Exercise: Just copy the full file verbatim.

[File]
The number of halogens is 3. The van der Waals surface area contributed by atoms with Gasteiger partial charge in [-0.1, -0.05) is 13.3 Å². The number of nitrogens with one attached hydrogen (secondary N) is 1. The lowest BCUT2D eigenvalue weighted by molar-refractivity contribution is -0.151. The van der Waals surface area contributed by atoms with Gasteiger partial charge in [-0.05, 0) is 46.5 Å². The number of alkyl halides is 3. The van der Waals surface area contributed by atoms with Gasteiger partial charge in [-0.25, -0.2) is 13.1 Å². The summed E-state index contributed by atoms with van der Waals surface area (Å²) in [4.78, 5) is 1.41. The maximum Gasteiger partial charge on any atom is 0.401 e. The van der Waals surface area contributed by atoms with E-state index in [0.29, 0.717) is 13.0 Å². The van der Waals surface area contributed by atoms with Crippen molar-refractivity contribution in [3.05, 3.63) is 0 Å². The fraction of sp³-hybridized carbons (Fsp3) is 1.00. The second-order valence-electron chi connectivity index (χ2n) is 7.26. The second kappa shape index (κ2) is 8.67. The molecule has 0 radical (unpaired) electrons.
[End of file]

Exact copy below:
The number of halogens is 3. The van der Waals surface area contributed by atoms with Gasteiger partial charge in [-0.1, -0.05) is 13.3 Å². The number of nitrogens with one attached hydrogen (secondary N) is 1. The lowest BCUT2D eigenvalue weighted by molar-refractivity contribution is -0.151. The van der Waals surface area contributed by atoms with Gasteiger partial charge in [-0.05, 0) is 46.5 Å². The number of alkyl halides is 3. The van der Waals surface area contributed by atoms with Gasteiger partial charge in [-0.25, -0.2) is 13.1 Å². The summed E-state index contributed by atoms with van der Waals surface area (Å²) in [4.78, 5) is 1.41. The maximum Gasteiger partial charge on any atom is 0.401 e. The van der Waals surface area contributed by atoms with E-state index in [0.29, 0.717) is 13.0 Å². The van der Waals surface area contributed by atoms with Crippen molar-refractivity contribution in [3.05, 3.63) is 0 Å². The fraction of sp³-hybridized carbons (Fsp3) is 1.00. The second-order valence-electron chi connectivity index (χ2n) is 7.26. The second kappa shape index (κ2) is 8.67. The molecule has 0 radical (unpaired) electrons.